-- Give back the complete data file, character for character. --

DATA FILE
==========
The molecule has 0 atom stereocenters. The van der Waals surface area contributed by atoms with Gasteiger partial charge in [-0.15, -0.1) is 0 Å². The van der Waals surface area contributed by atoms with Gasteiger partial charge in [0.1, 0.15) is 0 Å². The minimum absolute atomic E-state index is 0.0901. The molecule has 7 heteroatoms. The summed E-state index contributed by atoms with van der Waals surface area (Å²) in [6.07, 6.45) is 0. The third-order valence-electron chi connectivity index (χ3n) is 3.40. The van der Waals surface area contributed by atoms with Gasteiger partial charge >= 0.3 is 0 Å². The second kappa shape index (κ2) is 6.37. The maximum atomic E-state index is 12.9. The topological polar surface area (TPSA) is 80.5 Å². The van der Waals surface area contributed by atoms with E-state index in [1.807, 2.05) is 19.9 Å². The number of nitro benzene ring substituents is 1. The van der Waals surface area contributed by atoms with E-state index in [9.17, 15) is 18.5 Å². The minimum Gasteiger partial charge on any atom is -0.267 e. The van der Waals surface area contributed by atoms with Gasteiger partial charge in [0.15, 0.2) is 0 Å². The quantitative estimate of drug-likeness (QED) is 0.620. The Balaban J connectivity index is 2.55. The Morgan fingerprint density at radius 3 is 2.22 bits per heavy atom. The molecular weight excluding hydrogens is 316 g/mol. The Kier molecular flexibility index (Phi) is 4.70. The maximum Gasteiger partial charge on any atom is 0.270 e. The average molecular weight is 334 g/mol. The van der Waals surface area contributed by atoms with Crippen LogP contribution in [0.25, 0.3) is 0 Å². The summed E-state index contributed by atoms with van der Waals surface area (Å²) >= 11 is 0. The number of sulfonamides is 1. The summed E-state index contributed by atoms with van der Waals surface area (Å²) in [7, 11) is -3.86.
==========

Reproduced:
The molecule has 0 atom stereocenters. The van der Waals surface area contributed by atoms with Gasteiger partial charge in [-0.15, -0.1) is 0 Å². The van der Waals surface area contributed by atoms with Gasteiger partial charge in [0.1, 0.15) is 0 Å². The minimum absolute atomic E-state index is 0.0901. The molecule has 7 heteroatoms. The summed E-state index contributed by atoms with van der Waals surface area (Å²) in [6.07, 6.45) is 0. The third-order valence-electron chi connectivity index (χ3n) is 3.40. The van der Waals surface area contributed by atoms with Gasteiger partial charge >= 0.3 is 0 Å². The second kappa shape index (κ2) is 6.37. The maximum atomic E-state index is 12.9. The topological polar surface area (TPSA) is 80.5 Å². The van der Waals surface area contributed by atoms with E-state index in [1.807, 2.05) is 19.9 Å². The number of nitro benzene ring substituents is 1. The van der Waals surface area contributed by atoms with E-state index in [9.17, 15) is 18.5 Å². The minimum Gasteiger partial charge on any atom is -0.267 e. The van der Waals surface area contributed by atoms with Gasteiger partial charge in [0.15, 0.2) is 0 Å². The quantitative estimate of drug-likeness (QED) is 0.620. The Balaban J connectivity index is 2.55. The Morgan fingerprint density at radius 3 is 2.22 bits per heavy atom. The molecular weight excluding hydrogens is 316 g/mol. The Kier molecular flexibility index (Phi) is 4.70. The maximum Gasteiger partial charge on any atom is 0.270 e. The average molecular weight is 334 g/mol. The van der Waals surface area contributed by atoms with Crippen LogP contribution in [0.25, 0.3) is 0 Å². The summed E-state index contributed by atoms with van der Waals surface area (Å²) >= 11 is 0. The number of sulfonamides is 1. The summed E-state index contributed by atoms with van der Waals surface area (Å²) in [7, 11) is -3.86.